If there’s ever a man to make Russian literature sound sexy, it’s Jon Hamm.
‘It’s always interested me,’ says the 41-year-old, after greeting me with a charmingly old-fashioned ‘How do you do?’ ‘It started when I was in high school and I continued studying it when I majored in English at university.’ That smoothly enigmatic, cultivated voice you hear in Mad Men? It’s not put on. ‘This project was something that was out of my comfort zone enough to be exciting. And it’s something that you don’t necessarily think of when you think of me. Or Dan, for that matter.’
That ‘project’ is Hamm’s new Sky Arts comedy, A Young Doctor’s Notebook, based on the stories by Mikhail Bulgakov, the author of 20th-century Russian masterpiece The Master And Margerita. ‘Dan’ is Harry Potter star Daniel Radcliffe, who plays a younger version of the doctor of the title: young, bright and hopelessly out of his depth in a hospital in the bleak Russian countryside of 1917. Hamm plays the older, more jaded, morphine-ravaged version of the doctor, appearing to and mentoring his younger self in reality-bending scenes that are darkly absurd.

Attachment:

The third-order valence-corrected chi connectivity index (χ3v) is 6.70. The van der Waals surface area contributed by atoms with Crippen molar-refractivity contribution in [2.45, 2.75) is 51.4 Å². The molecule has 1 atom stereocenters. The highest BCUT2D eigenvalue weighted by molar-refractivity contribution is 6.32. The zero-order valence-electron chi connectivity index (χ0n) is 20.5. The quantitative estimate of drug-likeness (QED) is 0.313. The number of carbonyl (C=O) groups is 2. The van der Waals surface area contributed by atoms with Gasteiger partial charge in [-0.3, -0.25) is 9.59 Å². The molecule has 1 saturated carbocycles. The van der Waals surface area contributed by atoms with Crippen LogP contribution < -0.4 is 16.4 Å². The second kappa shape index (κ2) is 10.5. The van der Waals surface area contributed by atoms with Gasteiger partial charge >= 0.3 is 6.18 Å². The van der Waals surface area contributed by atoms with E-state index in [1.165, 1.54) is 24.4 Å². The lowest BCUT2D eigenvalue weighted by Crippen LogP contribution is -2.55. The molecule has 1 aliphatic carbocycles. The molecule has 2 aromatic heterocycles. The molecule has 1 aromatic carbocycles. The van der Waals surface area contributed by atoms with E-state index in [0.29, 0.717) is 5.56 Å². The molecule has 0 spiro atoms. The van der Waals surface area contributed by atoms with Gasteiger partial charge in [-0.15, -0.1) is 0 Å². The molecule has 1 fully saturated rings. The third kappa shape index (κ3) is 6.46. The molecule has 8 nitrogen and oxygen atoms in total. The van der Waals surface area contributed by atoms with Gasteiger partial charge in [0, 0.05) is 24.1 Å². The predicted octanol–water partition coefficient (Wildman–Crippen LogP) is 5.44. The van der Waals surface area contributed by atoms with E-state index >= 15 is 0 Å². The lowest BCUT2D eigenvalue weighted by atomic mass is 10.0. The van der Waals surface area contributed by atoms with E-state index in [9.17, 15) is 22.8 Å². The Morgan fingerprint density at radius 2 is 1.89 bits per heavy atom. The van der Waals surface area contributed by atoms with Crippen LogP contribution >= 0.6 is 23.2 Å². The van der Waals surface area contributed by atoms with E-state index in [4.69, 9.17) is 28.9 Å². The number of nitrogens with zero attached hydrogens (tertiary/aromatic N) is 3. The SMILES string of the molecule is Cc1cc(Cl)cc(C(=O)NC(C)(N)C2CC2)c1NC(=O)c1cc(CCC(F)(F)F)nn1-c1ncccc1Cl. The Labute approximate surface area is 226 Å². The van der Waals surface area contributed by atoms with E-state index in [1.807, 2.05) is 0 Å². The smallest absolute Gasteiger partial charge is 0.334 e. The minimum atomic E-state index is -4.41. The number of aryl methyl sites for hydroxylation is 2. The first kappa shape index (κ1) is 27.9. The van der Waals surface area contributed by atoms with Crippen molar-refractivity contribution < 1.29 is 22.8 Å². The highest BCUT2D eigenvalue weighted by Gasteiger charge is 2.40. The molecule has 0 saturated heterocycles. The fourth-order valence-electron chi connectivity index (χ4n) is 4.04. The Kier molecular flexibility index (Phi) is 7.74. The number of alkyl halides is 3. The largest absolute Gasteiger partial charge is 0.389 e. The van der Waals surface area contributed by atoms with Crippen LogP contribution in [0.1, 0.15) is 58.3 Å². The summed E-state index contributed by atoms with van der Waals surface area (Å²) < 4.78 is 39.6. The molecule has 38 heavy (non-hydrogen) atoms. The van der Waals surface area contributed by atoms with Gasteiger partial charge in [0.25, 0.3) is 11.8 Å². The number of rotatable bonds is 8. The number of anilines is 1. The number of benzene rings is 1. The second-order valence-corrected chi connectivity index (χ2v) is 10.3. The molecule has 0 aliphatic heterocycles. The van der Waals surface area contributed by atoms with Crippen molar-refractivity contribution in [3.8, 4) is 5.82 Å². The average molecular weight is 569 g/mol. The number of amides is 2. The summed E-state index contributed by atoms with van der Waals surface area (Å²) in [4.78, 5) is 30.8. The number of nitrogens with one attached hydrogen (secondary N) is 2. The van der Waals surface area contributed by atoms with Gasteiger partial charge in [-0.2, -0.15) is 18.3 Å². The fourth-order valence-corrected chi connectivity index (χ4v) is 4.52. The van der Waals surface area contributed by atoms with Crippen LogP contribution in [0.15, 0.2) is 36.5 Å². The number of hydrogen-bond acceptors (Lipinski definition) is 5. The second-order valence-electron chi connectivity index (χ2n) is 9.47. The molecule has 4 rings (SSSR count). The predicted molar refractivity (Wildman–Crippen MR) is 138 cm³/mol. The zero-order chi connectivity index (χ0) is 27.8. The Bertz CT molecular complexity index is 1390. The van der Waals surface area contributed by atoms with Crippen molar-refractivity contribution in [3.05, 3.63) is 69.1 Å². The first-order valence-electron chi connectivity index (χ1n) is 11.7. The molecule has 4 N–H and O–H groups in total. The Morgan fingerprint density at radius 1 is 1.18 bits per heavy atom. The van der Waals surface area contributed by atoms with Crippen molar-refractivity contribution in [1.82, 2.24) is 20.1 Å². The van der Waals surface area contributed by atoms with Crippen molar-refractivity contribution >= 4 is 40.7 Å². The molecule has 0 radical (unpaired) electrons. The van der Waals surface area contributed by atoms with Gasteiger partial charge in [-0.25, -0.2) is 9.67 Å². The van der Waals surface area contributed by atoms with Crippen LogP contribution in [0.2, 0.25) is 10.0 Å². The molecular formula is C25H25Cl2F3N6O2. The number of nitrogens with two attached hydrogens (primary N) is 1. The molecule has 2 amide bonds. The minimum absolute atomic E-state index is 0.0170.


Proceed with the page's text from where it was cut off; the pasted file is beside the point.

Radcliffe looks nothing like Hamm, of course – and is seven inches shorter. But surrealism is the point with A Young Doctor’s Notebook. And Hamm wanted Radcliffe on board from the get-go, pitching what he describes as a ‘crazy little bon bon’ to Radcliffe in his New York flat just a few weeks after they met for the first time at the Baftas. ‘For me, he was the perfect combination of intelligence, naivety and youth,’ says Hamm, who got a bee in his bonnet about the project after a chat with a British producer during a Mad Men promotional tour in London. ‘He also has a preternatural confidence that you can see being completely subverted by the fact that his character is in far, far over his head.’